Homemade vanilla Greek yogurt made from scratch, for a fraction of the cost of store bought yogurt. Pair with protein packed Nut-free Granola for a healthy meal or snack anytime.
A New Year often rings in with new goals to eat well and take better care of your body. Although if you ask me, eating well shouldn’t be limited to an annual event but rather an effort to make good choices throughout the year. Despite all of the butter-infused treats and cheese-sauced dinners here on the blog, I do make an effort to eat well in between the decadence. Goodness only knows that most of the time I run not for good is does, but just so that I can eat more cookies.
Honesty really is the best policy.
Greek yogurt is one of my go-to meals or snacks because it’s packed with protein so that I don’t end up with a bad case of the hangries an hour after eating.
Hangry = hunger induced anger.
The thing about Greek yogurt is that stuff is ex-pen-sive! Which is why I was thrilled a few years back when an old blog friend by the name of Cathy B. shared a post on how to make plain Greek yogurt at home.
Ever since then, I’ve been making my own yogurt for a fraction of what it would cost in the store. I’ve played with the recipe enough to come up with a solid vanilla version that I absolutely adore.
I often start the day with a vanilla Greek yogurt, a little fruit, and some really great granola. It’s my little Healthy Trifecta!
I garner tremendous satisfaction from whipping up a generous amount of homemade vanilla yogurt for pennies on the dollar. You can do it too! Nervous about attempting yogurt at home? Don’t be! Homemade vanilla Greek yogurt is fairly easy to make, using just four simple ingredients.
Start by gathering a half gallon of 2% milk, granulated sugar, yogurt with live and active cultures, and some vanilla bean paste.
I know it sounds a little redundant to be putting yogurt in a yogurt recipe, but that little cup of cultures will serve as the “starter” that gets the rest of the ingredients a’ culturing. I tend to buy organic yogurt, but so long as it’s not ultra pasteurized and it contains the live and active cultures I see no reason why you couldn’t try a conventional yogurt. Also know that if vanilla bean paste is hard to come by where you live, the caviar from 2 vanilla beans may be substituted with excellent results.
Set the yogurt on the counter to come to room temperature. Preheat the oven to 170° F. While the oven is coming to temperature, grab a heavy (preferably enamel coated cast iron) Dutch oven with a lid. Whisk together the milk, sugar, and vanilla bean paste inside the pot. Clip a candy thermometer to the side, ensuring that the bottom half inch of the thermometer is submerged, but not touching the bottom of the pan.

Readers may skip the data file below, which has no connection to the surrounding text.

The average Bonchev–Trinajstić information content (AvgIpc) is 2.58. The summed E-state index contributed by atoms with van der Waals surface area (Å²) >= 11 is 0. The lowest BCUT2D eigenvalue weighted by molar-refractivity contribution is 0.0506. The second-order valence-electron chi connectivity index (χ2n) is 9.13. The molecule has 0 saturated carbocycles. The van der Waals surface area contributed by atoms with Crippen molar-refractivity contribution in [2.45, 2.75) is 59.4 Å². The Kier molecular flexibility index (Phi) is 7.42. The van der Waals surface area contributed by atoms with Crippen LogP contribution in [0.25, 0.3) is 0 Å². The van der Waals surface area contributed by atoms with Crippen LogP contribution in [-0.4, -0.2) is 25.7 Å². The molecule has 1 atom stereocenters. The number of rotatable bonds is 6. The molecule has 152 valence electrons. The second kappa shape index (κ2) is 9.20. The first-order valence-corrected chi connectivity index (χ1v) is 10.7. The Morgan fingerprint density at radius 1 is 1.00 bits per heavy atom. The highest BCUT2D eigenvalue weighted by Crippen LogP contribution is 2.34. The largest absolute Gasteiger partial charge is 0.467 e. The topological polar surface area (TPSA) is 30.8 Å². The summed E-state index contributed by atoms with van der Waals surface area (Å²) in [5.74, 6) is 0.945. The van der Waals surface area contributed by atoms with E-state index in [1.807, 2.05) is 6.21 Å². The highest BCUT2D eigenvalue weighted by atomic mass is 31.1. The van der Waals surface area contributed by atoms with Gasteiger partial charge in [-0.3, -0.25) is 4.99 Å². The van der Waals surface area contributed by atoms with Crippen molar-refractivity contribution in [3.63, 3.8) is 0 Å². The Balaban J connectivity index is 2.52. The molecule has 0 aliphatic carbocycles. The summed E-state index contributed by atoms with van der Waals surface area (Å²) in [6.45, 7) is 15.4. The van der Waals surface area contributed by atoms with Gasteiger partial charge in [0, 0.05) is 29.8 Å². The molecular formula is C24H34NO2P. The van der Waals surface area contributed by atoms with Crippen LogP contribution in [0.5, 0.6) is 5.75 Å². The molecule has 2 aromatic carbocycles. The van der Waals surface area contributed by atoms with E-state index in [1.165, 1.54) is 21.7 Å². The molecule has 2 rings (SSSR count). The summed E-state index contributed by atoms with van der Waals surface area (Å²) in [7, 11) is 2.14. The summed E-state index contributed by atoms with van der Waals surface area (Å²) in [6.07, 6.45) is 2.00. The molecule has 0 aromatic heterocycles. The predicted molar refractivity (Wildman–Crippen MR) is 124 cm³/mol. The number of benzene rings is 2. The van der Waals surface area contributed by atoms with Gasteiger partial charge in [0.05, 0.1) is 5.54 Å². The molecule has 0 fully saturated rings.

Set the pot over medium heat, whisking occasionally, until the mixture comes to the scalding point of 180° F. Once reaching 180° F, reduce the heat to hold at that temperature for 20 minutes, whisking every 4 to 5 minutes. Do not walk away from the pot during this time! If the mixture boils or gets too cool, the yogurt won’t culture properly. Turn off the heat and let the milk cool to 120°F before proceeding.
Food Dork Trivia Alert! Modern milk is pasteurized to kill bacteria, so why the need to scald the milk? Well, scalding the milk at 180 degrees F (82 degrees C) will break down any enzymes not killed during the pasteurization process that might otherwise compete with the live and active cultures added to the yogurt; this process also denatures the milk proteins, allowing them to concentrate, thicken, and reduce whey separation. (The yellow-tinged translucent liquid on top of commercial yogurt or sour cream is whey that has separated from the protein solids).Commercial yogurts often contain added concentrated milk (or vegetable) gums and/or gelatin to help prohibit whey separation, such as agar, pectin, or carageenan. Homemade yogurt relies on chemistry rather than additives to inhibit whey separation.
By now, the oven should have come to temperature. Turn off the oven but do not open the door! The heat retained in the oven will keep the live and active cultures nice an cozy so they’ll go forth and…cultivate. When making yogurt at home, it’s all about keeping everything at the right temperature–not too hot and not too cold.
Whisk the room temperature yogurt into the scalded, then slightly cooled milk mixture until blended.
Place the lid onto the pot. I like to wrap the pot in a clean blanket or towel for added insulation. Pop the covered pot on a rack in the still warm but not turned on oven and close the door.
Leave the pot in the oven for at least 8 hours, preferably overnight. No peeking allowed. Walk away. Ignore the pot. Do not open the oven for any reason. Do not turn the oven on for any reason. Go on now! Shoo!